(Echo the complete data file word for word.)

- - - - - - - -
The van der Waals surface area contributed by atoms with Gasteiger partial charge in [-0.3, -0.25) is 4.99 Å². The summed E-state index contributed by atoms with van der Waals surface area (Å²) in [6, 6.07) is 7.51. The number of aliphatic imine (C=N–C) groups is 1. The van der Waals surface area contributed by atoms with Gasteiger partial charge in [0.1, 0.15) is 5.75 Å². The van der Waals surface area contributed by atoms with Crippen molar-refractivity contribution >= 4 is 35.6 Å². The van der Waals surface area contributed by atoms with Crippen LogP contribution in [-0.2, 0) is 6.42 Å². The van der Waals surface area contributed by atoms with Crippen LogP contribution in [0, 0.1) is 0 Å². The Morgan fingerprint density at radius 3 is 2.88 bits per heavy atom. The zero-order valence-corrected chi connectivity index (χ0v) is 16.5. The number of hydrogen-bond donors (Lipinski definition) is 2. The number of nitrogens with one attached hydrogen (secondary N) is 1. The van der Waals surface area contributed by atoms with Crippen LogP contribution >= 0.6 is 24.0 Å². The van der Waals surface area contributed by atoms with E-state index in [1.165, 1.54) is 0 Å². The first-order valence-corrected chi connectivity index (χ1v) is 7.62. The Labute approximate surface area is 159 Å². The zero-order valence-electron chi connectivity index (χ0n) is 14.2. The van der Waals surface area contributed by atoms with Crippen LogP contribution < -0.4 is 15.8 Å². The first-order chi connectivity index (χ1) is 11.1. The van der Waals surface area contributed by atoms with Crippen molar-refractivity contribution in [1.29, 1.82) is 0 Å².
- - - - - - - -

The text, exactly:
The van der Waals surface area contributed by atoms with Gasteiger partial charge in [-0.3, -0.25) is 4.99 Å². The summed E-state index contributed by atoms with van der Waals surface area (Å²) in [6, 6.07) is 7.51. The number of aliphatic imine (C=N–C) groups is 1. The van der Waals surface area contributed by atoms with Gasteiger partial charge in [0.1, 0.15) is 5.75 Å². The van der Waals surface area contributed by atoms with Crippen molar-refractivity contribution >= 4 is 35.6 Å². The van der Waals surface area contributed by atoms with Crippen LogP contribution in [-0.2, 0) is 6.42 Å². The van der Waals surface area contributed by atoms with Crippen LogP contribution in [0, 0.1) is 0 Å². The Morgan fingerprint density at radius 3 is 2.88 bits per heavy atom. The zero-order valence-corrected chi connectivity index (χ0v) is 16.5. The number of hydrogen-bond donors (Lipinski definition) is 2. The number of nitrogens with one attached hydrogen (secondary N) is 1. The van der Waals surface area contributed by atoms with Crippen LogP contribution >= 0.6 is 24.0 Å². The van der Waals surface area contributed by atoms with E-state index in [1.165, 1.54) is 0 Å². The first-order valence-corrected chi connectivity index (χ1v) is 7.62. The Labute approximate surface area is 159 Å². The zero-order valence-electron chi connectivity index (χ0n) is 14.2. The van der Waals surface area contributed by atoms with Crippen LogP contribution < -0.4 is 15.8 Å². The first-order chi connectivity index (χ1) is 11.1. The van der Waals surface area contributed by atoms with Crippen molar-refractivity contribution in [1.29, 1.82) is 0 Å².